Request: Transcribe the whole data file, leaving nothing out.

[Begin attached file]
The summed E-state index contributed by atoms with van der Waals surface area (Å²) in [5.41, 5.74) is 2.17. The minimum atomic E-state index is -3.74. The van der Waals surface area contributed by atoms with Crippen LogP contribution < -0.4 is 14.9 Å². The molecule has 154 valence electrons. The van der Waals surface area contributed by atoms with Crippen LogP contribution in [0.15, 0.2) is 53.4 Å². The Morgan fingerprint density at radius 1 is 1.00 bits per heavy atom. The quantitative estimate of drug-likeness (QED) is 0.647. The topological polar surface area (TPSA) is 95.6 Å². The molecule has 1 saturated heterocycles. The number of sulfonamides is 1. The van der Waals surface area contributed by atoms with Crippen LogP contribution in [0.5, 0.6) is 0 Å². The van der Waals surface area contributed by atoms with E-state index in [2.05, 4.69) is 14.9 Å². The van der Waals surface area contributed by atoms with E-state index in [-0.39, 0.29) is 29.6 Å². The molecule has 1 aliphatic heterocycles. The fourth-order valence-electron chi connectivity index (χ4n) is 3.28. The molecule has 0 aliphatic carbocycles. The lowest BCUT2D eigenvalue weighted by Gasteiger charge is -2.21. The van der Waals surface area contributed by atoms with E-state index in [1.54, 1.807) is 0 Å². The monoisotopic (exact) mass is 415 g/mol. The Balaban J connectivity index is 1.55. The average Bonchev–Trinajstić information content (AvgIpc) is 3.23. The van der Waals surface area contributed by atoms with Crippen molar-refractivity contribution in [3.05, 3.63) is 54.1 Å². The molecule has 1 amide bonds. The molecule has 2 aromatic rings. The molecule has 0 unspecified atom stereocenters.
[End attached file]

The summed E-state index contributed by atoms with van der Waals surface area (Å²) in [5.41, 5.74) is 2.17. The minimum atomic E-state index is -3.74. The van der Waals surface area contributed by atoms with Crippen LogP contribution < -0.4 is 14.9 Å². The molecule has 154 valence electrons. The van der Waals surface area contributed by atoms with Crippen LogP contribution in [0.15, 0.2) is 53.4 Å². The Morgan fingerprint density at radius 1 is 1.00 bits per heavy atom. The quantitative estimate of drug-likeness (QED) is 0.647. The topological polar surface area (TPSA) is 95.6 Å². The molecule has 1 saturated heterocycles. The number of sulfonamides is 1. The van der Waals surface area contributed by atoms with Crippen LogP contribution in [0.5, 0.6) is 0 Å². The van der Waals surface area contributed by atoms with E-state index in [2.05, 4.69) is 14.9 Å². The van der Waals surface area contributed by atoms with E-state index in [-0.39, 0.29) is 29.6 Å². The molecule has 1 aliphatic heterocycles. The fourth-order valence-electron chi connectivity index (χ4n) is 3.28. The molecule has 0 aliphatic carbocycles. The lowest BCUT2D eigenvalue weighted by Gasteiger charge is -2.21. The van der Waals surface area contributed by atoms with E-state index in [1.54, 1.807) is 0 Å². The monoisotopic (exact) mass is 415 g/mol. The Balaban J connectivity index is 1.55. The average Bonchev–Trinajstić information content (AvgIpc) is 3.23. The van der Waals surface area contributed by atoms with Crippen molar-refractivity contribution in [3.05, 3.63) is 54.1 Å². The molecule has 1 amide bonds. The molecule has 2 aromatic rings. The molecule has 0 unspecified atom stereocenters.